Wednesday, October 9, 2019

The Spectre Behind Us

As word trickles through the entertainment press about what the world can expect of "Bond 25," a glance back at Bond 24 seems appropriate.

When the movie, coming on the heels of the highest grossing Bond film of the series' history, finally hit theaters the common complaint was that Spectre was rather a generic Bond movie, a charge for which there are ample grounds, not least in the action scenes and their settings. The opening sequence, a chase through a costume-packed Latin American festival (Mexico City's celebration of the Day of the Dead), recalled the Junkanoo in Thunderball, and still more, the Carnival in Moonraker. The car chase in Rome had Bond using the gadgets in his Aston Martin to escape pursuers after he glimpsed a meeting he was not supposed to see, at one point making use of an ejector seat--all of which was very Goldfinger (with yet another touch of Thunderball). During this he was being pursued by a giant of a killer who uses metal-plated portions of his body for murder, just like Jaws in The Spy Who Loved Me--who, again as in that film, comes after Bond and Bond girl on a train rolling through a desert in the north of the African continent. The airplane-car chase in Austria evoked, variously, Live and Let Die and A View to a Kill in its use of a vehicle that comes apart, as well as many a ski chase (some of which also happened in Austria, like the one in, again, The Spy Who Loved Me).

The derivativeness extended to this film's immediate predecessor, Skyfall--Bond once again pitted against an enemy with British intelligence in his sights, and Bond himself in his sights, because Bond was the "favored brother," which leads to the climax being back in Britain, complete with a pursuit in London. There was also something of Quantum of Solace in the danger being within the Establishment. Alas, I was not an admirer of the family dynamic aspect of Skyfall, and I did not think it was executed any better this time, Bond's connection with Blofeld thinly sketched, unsatisfying--and unnecessary, as if "drama in the family" had simply become another box the producers felt that they had to tick, while the big reveal of the villain was just as flat as Silva's appearance in the last movie. And the way it all goes down in the end struck me as generic, in this case in an action-movies-in-general way. Had the last confrontation been in Los Angeles rather than London, I would have expected to see Don Simpson and Jerry Bruckheimer's names on the screen at the start of the credits. Or maybe Joel Silver's. And it was, alas, not the first time this could have been said of a Bond film. (A principal criticism of 1989's Licence to Kill was its looking and feeling so much like a regular '80s American action film, and what happened in it when someone makes the "big mistake" of killing the hero's "favorite second cousin.")

I was somewhat more intrigued by the mass surveillance element. Still, the use of the theme seemed less daring and serious than the resource politics in Quantum where the supervillains were the same people many regard as the supervillains in real life. Moreover, I remember watching Quantum, and then Skyfall, and being struck by the film's backing off from that critical touch, which made the attempt to retcon the four films into a single narrative all the more problematic.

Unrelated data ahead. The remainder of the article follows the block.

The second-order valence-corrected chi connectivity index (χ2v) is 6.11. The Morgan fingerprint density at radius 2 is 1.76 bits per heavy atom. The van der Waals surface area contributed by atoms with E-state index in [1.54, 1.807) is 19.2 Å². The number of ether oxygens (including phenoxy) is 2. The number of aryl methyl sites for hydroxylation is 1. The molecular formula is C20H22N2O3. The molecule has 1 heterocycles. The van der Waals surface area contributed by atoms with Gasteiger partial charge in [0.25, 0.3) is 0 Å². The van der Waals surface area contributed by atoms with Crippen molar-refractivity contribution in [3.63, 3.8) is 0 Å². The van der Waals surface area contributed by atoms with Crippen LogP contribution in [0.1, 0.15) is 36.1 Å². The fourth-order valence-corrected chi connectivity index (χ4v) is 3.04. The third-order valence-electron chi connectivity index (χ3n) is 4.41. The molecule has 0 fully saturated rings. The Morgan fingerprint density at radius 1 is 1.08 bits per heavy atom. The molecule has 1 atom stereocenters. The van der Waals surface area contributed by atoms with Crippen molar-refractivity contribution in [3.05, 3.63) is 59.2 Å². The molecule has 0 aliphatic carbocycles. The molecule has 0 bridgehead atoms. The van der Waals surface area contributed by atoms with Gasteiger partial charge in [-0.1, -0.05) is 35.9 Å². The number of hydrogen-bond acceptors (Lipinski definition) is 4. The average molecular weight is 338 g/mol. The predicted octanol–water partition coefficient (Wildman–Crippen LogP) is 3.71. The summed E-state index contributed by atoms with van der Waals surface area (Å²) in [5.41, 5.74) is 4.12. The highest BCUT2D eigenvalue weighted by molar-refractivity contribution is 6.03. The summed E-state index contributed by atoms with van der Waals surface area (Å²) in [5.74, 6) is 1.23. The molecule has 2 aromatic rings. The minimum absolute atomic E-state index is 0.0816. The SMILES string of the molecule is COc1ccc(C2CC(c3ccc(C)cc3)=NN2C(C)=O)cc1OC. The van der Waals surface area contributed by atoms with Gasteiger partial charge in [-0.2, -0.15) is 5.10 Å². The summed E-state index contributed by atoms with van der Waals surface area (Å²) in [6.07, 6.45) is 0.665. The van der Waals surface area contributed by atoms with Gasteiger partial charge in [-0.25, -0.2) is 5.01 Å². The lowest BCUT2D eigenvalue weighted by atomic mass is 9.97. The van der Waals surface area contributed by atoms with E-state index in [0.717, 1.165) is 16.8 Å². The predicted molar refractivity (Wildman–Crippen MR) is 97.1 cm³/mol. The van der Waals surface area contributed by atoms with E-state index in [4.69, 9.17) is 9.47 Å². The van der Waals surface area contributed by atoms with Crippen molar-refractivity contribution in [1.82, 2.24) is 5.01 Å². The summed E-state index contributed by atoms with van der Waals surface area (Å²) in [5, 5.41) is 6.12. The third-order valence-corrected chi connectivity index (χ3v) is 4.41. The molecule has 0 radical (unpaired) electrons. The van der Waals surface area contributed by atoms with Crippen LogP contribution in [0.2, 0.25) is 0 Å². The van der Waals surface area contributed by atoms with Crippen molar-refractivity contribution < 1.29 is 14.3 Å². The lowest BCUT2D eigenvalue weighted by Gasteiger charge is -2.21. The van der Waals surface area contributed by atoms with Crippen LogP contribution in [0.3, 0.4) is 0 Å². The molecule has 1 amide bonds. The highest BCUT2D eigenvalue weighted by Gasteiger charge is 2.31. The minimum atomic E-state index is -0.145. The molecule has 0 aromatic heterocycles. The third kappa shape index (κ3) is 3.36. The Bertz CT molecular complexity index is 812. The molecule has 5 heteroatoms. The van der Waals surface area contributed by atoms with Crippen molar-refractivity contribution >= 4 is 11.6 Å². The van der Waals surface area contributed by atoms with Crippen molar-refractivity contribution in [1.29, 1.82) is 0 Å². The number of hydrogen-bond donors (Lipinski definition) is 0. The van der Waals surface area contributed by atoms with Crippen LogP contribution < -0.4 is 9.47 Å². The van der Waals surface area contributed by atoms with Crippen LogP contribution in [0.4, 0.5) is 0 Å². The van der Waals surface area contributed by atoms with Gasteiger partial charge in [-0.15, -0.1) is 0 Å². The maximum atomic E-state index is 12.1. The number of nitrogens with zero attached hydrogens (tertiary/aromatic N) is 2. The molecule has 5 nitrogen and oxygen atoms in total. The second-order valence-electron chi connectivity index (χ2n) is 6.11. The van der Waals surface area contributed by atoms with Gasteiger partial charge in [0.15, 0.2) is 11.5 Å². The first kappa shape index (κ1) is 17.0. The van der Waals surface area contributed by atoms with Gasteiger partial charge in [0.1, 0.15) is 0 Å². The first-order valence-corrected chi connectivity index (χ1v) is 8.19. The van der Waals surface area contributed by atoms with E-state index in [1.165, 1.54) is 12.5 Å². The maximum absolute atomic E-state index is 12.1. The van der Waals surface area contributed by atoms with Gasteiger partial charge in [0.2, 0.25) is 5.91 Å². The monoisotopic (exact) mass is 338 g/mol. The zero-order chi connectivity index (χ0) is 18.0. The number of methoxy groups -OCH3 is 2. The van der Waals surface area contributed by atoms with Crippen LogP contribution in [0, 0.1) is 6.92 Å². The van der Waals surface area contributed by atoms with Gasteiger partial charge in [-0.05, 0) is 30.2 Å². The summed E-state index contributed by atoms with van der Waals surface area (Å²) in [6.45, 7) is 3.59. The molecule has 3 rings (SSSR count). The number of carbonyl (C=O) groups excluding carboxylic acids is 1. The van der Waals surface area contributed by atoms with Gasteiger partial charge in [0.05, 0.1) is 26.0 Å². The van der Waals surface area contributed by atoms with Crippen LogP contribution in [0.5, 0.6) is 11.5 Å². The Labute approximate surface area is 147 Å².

The result is still, on the whole, a watchable action film, at points more than watchable. Sheer scale and visceral staging elevated the Day of the Dead chase above the level of a mere repeat, while there was here and there an entertaining twist, in cases sufficient for the generous to call it homage rather than rip-off. All the same, it takes more than merely "watchable" to justify a $350 million entry in a half-century old series. Which brings me back to the first impression the world had of the film, by way of the "Sony hack of 2014." I suppose nothing since quite compares with that brief opening of a window on the cynicism and mediocrity of those who call the shots in Hollywood, reflected in the executives' panic at their own perceptions of the blandness of the film they had backed. ("There needs to be some kind of a twist rather than a series of watery chases with guns"; "the 'meanwhile' action for bond is simply fighting henchmen in many overblown and familiar sequences--helicopter, elevator shaft, netting." They said it before anyone else could.)

The final product testifies to their limitations in trying to clean up the mess they made. ("No, James Bond, I am your brother"--for the second underwhelming time in a row--may have been the best they could do.) And that, in turn, testifies to the greatest lameness of all--the PR hacks posing as journalists, the bowing-and-scraping business class-worshiping conformists, who would have the public in awe of Suits like these as "the smartest guys in the room," richly deserving of their seven, eight, nine figure compensation packages.

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